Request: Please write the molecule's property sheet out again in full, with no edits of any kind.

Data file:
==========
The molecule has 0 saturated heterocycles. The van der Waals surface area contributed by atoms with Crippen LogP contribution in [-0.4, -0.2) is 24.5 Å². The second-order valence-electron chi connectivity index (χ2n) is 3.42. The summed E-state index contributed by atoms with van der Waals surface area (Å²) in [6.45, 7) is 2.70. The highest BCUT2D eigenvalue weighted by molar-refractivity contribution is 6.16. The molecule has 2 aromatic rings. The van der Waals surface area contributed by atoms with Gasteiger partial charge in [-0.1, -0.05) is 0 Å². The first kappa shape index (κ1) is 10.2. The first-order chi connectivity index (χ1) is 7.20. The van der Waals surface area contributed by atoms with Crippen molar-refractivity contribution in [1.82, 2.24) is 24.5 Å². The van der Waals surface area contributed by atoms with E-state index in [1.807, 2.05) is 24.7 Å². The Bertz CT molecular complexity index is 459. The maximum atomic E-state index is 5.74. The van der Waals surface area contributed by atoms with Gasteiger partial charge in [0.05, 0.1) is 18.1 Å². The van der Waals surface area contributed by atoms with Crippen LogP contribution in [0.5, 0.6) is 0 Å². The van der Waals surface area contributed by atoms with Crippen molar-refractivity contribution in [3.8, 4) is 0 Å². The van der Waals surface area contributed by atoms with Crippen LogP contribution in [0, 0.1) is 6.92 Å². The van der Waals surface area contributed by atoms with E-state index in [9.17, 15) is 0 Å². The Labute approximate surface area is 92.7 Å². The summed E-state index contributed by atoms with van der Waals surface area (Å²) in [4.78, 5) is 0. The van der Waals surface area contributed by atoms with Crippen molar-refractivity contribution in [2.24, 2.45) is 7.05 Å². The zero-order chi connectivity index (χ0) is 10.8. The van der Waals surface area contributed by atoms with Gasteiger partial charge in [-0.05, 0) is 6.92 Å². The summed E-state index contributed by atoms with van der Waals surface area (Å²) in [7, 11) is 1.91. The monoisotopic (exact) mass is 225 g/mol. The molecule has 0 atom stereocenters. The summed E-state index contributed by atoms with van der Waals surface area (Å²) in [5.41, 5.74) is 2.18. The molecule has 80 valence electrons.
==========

The molecule has 0 saturated heterocycles. The van der Waals surface area contributed by atoms with Crippen LogP contribution in [-0.4, -0.2) is 24.5 Å². The second-order valence-electron chi connectivity index (χ2n) is 3.42. The summed E-state index contributed by atoms with van der Waals surface area (Å²) in [6.45, 7) is 2.70. The highest BCUT2D eigenvalue weighted by molar-refractivity contribution is 6.16. The molecule has 2 aromatic rings. The van der Waals surface area contributed by atoms with Gasteiger partial charge in [-0.1, -0.05) is 0 Å². The first kappa shape index (κ1) is 10.2. The first-order chi connectivity index (χ1) is 7.20. The van der Waals surface area contributed by atoms with Crippen molar-refractivity contribution in [1.82, 2.24) is 24.5 Å². The van der Waals surface area contributed by atoms with E-state index in [1.807, 2.05) is 24.7 Å². The Bertz CT molecular complexity index is 459. The maximum atomic E-state index is 5.74. The van der Waals surface area contributed by atoms with Gasteiger partial charge in [0.05, 0.1) is 18.1 Å². The van der Waals surface area contributed by atoms with Crippen LogP contribution in [0.5, 0.6) is 0 Å². The van der Waals surface area contributed by atoms with Crippen molar-refractivity contribution in [3.8, 4) is 0 Å². The van der Waals surface area contributed by atoms with Crippen LogP contribution in [0, 0.1) is 6.92 Å². The van der Waals surface area contributed by atoms with E-state index in [9.17, 15) is 0 Å². The Labute approximate surface area is 92.7 Å². The summed E-state index contributed by atoms with van der Waals surface area (Å²) in [4.78, 5) is 0. The van der Waals surface area contributed by atoms with Crippen molar-refractivity contribution in [2.24, 2.45) is 7.05 Å². The zero-order chi connectivity index (χ0) is 10.8. The van der Waals surface area contributed by atoms with Gasteiger partial charge in [-0.05, 0) is 6.92 Å². The summed E-state index contributed by atoms with van der Waals surface area (Å²) in [7, 11) is 1.91. The monoisotopic (exact) mass is 225 g/mol. The molecule has 0 atom stereocenters. The summed E-state index contributed by atoms with van der Waals surface area (Å²) in [5.41, 5.74) is 2.18. The molecule has 80 valence electrons.